Report from the Web Summit in Lisbon
The Web Summit, dubbed the largest technology marketplace event in Europe, is a renowned meeting place for Web innovators and start-up companies. Web Science Institute directors Susan Halford and Leslie Carr attended to discover what the business community have planned for the future of the Web.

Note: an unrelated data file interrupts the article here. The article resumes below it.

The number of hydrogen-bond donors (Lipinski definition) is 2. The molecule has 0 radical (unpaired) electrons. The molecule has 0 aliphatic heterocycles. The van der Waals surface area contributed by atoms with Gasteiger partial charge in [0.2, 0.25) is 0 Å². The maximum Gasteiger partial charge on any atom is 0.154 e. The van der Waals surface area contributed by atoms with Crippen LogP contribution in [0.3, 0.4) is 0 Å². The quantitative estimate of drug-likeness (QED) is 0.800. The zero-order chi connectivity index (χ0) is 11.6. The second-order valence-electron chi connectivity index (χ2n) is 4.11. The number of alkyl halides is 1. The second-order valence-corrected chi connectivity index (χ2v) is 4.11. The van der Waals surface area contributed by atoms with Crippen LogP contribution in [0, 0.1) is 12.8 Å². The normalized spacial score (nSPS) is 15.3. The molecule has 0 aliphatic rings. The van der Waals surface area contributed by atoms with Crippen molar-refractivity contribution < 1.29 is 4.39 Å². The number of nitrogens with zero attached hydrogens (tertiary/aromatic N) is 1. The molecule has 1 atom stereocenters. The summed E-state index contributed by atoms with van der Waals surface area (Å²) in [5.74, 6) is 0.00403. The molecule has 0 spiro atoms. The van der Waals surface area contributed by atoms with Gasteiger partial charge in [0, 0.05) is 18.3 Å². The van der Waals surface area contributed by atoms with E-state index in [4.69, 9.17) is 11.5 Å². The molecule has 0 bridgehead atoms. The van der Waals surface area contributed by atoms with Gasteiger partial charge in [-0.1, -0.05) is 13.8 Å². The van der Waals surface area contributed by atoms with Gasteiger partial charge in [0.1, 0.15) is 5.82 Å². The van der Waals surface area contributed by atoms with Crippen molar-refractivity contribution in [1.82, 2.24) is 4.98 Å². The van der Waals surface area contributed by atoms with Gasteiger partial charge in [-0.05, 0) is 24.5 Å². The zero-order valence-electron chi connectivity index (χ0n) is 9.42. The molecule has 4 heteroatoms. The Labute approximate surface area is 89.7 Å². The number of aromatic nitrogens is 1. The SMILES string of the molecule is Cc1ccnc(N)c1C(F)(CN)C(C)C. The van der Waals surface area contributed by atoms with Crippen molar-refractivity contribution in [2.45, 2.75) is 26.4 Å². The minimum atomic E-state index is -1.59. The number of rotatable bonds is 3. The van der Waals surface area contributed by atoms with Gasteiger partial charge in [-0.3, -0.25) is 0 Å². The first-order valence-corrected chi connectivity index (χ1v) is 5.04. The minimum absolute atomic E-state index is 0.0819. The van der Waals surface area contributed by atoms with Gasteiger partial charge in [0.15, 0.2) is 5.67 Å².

Paddy Cosgrave certainly knows how to put on a show. His first Web Summit, held in a hotel outside Dublin in 2009, attracted fewer than 400 participants. Fast forward to 2016, here we are in Lisbon with 54 000 people, almost all of whom (it seems) have turned up for the opening ceremony. Hardly surprising perhaps, since the line-up includes Jose Manuel Barossa (until recently President of the European Commission) chatting with Mogens Lykketoft (President of the United Nations General Assembly) about ‘New Realities’ in the world economy; and the Prime Minister of Portugal, António Costa, who chooses the occasion to announce a €200m investment fund for tech industry start-ups in his country. Oh, and Joseph Gordon Levitt: welcomed on stage by a stadium-scale display of mobile phone torches. This, surely, is the rock and roll of the Web world, even if Bono has to email us all (individually) to report his ‘chagrin’ that he can’t make it, this time around. Never mind that the opening ceremony venue ‘only’ holds 15 000 people, the huge outdoor screens set up in the balmy Lisbon evening (well, we had just flown from 8°C in London) mean that we can all see and hear what’s going on. And only add to the feeling that we are part of something big, exciting and – frankly – a little overwhelming.